Robust Models are less Over-Confident

Part of Advances in Neural Information Processing Systems 35 (NeurIPS 2022) Main Conference Track

Bibtex Paper Supplemental


Julia Grabinski, Paul Gavrikov, Janis Keuper, Margret Keuper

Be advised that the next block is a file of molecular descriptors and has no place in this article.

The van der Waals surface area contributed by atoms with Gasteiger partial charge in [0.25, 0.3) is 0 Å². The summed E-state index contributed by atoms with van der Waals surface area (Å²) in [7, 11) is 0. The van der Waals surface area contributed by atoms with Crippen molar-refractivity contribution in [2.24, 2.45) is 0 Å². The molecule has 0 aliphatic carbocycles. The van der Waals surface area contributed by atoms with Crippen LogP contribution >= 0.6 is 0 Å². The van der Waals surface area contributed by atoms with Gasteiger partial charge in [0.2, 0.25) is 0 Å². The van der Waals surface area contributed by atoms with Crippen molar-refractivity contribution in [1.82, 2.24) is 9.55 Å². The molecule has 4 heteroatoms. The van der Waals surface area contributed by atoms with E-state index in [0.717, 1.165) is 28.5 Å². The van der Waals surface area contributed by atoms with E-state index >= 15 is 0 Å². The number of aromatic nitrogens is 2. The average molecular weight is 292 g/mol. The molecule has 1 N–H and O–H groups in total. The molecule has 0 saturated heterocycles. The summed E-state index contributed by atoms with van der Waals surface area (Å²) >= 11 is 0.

Despite the success of convolutional neural networks (CNNs) in many academic benchmarks for computer vision tasks, their application in the real-world is still facing fundamental challenges. One of these open problems is the inherent lack of robustness, unveiled by the striking effectiveness of adversarial attacks. Current attack methods are able to manipulate the network's prediction by adding specific but small amounts of noise to the input. In turn, adversarial training (AT) aims to achieve robustness against such attacks and ideally a better model generalization ability by including adversarial samples in the trainingset. However, an in-depth analysis of the resulting robust models beyond adversarial robustness is still pending. In this paper, we empirically analyze a variety of adversarially trained models that achieve high robust accuracies when facing state-of-the-art attacks and we show that AT has an interesting side-effect: it leads to models that are significantly less overconfident with their decisions, even on clean data than non-robust models. Further, our analysis of robust models shows that not only AT but also the model's building blocks (like activation functions and pooling) have a strong influence on the models' prediction confidences. Data & Project website: